Disadvantages of buying fractional shares

Alas, nothing is perfect. Because you’re trading a smaller bit of stock, you may catch additional fees from some platforms or brokers. Public allows you to invest in fractional shares with no commission fees.*

Fractional shares and dollar-cost averaging

Dollar-cost averaging is an investment strategy that involves investing a static dollar amount in the same funds or stocks at regular intervals over long periods of time. It might seem like a strange idea, but if you have an employer-sponsored 401(k) retirement plan, you’re already using this strategy. When you invest using your 401(k), you invest a portion of your salary (hopefully you’re deducting enough to take full advantage of the company match!) and buy however many shares you’re able to at that time with that amount of money.

Dollar-cost averaging works because by investing a set dollar amount over time to buy however many shares of stock that set amount purchases essentially averages out the purchase price of a stock over time.

For example, if a stock is trading at $100 per share in January, and then continues to rise by 10% each month, it will trade at almost $285 in December. When was the right time to jump in and buy that stock and how would you know? Using dollar-cost averaging, you could have invested $150 each month into purchasing stocks, or fractions thereof, and averaged out your price all of the monthly prices added up and then divided by 12. In this case, $162.

If you’re unable to afford a single stock purchase at $100, fractional share purchases will enable you to enjoy the averaging effects of dollar-cost buying while maximizing your purchase power.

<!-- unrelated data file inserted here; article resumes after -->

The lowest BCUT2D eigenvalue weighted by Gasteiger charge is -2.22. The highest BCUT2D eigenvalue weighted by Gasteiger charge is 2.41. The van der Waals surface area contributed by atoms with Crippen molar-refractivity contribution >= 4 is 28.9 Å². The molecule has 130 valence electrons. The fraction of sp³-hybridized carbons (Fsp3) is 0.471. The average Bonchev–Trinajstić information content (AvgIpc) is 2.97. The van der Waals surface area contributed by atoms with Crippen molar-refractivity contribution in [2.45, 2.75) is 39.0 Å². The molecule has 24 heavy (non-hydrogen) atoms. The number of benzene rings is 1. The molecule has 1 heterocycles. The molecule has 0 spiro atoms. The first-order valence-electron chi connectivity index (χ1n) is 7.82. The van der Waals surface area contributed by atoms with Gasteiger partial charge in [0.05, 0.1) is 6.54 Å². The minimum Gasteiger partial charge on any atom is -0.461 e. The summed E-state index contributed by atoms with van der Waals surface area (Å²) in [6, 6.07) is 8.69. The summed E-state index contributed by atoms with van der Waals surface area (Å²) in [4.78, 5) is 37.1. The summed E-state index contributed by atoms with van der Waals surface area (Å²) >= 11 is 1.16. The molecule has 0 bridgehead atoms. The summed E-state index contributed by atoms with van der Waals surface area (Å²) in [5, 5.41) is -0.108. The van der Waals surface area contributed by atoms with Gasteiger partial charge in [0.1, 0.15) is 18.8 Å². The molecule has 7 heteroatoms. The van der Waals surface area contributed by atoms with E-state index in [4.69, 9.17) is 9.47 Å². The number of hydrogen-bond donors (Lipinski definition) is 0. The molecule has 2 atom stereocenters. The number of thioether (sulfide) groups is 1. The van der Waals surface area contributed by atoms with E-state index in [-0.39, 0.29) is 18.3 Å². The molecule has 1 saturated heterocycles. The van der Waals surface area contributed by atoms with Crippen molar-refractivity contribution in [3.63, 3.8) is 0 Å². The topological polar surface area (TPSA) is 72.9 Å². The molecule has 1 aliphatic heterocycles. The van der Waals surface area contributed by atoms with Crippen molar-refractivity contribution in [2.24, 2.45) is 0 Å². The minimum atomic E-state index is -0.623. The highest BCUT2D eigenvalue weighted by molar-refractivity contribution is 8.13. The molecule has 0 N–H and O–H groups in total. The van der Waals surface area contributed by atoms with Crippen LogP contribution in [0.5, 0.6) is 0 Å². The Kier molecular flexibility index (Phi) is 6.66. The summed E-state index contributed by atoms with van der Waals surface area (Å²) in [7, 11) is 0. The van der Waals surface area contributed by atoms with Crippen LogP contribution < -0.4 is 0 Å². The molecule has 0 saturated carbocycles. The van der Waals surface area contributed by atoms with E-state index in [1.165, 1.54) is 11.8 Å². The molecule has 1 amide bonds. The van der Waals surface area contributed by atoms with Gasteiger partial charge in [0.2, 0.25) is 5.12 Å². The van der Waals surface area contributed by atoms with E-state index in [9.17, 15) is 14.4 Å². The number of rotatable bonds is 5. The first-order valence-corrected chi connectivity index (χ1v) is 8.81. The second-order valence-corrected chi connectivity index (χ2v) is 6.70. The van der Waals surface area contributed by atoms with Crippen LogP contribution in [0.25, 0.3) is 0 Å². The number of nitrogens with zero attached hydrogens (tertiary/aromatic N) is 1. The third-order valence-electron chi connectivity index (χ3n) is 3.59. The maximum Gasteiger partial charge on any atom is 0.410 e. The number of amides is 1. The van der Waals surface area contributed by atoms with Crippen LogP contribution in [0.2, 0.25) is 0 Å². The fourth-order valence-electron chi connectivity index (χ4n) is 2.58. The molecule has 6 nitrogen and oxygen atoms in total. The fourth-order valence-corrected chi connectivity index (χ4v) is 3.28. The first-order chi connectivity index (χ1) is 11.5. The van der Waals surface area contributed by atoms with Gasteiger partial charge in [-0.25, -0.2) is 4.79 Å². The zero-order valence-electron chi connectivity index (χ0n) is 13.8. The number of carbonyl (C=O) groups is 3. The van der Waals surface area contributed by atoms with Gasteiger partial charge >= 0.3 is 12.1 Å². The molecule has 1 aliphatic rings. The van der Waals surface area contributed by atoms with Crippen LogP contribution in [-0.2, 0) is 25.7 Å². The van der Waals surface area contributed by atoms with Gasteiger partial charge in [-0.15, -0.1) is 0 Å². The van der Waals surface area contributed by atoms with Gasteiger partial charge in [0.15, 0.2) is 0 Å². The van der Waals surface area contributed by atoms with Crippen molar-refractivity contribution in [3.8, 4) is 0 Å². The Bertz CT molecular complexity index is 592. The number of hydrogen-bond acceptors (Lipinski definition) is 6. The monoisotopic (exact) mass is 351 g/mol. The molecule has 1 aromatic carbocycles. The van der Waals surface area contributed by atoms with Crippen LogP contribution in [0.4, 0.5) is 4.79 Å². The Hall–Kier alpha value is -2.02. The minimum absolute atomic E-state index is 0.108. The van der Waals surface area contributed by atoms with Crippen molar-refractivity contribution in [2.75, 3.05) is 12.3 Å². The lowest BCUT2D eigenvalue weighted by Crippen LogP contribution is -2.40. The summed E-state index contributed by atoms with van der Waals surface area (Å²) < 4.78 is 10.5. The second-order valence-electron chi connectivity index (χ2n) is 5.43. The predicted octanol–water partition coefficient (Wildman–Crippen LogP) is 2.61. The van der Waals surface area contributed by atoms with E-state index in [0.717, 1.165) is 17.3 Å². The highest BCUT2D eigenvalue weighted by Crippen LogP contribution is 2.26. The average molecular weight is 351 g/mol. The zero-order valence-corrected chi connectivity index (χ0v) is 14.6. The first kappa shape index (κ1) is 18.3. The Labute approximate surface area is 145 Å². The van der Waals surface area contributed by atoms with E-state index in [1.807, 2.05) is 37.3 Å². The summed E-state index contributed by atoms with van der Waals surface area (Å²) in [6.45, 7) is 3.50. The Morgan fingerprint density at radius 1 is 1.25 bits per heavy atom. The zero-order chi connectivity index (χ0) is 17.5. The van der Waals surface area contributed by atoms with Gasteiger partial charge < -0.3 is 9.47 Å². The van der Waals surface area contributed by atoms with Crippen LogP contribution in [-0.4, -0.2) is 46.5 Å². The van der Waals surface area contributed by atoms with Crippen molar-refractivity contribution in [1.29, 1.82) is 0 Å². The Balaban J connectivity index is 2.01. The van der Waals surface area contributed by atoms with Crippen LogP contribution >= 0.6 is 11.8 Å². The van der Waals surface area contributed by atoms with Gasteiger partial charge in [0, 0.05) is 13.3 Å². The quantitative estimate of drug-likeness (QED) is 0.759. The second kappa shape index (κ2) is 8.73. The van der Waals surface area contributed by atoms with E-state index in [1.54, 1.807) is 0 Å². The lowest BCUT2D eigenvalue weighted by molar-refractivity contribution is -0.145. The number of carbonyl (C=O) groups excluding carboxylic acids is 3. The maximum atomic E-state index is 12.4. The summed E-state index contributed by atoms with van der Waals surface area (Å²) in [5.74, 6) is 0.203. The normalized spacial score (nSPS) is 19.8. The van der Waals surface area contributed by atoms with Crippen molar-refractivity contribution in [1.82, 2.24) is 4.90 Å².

How to invest in fractional shares

Now that you understand how fractional shares investing works, you might want to get in on the game. Not all brokers and platforms offer this method of investing to their users and clients. You can start investing with very little money thanks to platforms that do not require minimums, do not charge commission fees, and provide a means for buying stocks in a fractional capacity—like Public.

With Public, you can follow Themes that categorize stocks into groups that match up with your values and ideals. Themes like Green Power, Women in Charge, Cannabiz, and Self-Driving Cars, and more are available to shop, allowing you to build an investment portfolio that speaks to the person you are and the values you hold. Following the themes that matter the most to you will help you stay up to date on the industries in which you choose to invest.

The bottom line

More than maybe any other financial product, fractional shares democratize investing. They allow you to own the companies you believe in with any amount of money, commission-free. Within Public’s social investing app, investors of all levels can participate in conversations around their investments. It doesn’t matter which circles you run in.

*See disclosures: Public.com/disclosures

The above content is provided is paid for by Public and is for general informational purposes only. It is not intended to constitute investment advice or any other kind of professional advice and should not be relied upon as such. Before taking action based on any such information, we encourage you to consult with the appropriate professionals. We do not endorse any third parties referenced within the article. Market and economic views are subject to change without notice and may be untimely when presented here. Do not infer or assume that any securities, sectors or markets described in this article were or will be profitable. Past performance is no guarantee of future results. There is a possibility of loss. Historical or hypothetical performance results are presented for illustrative purposes only.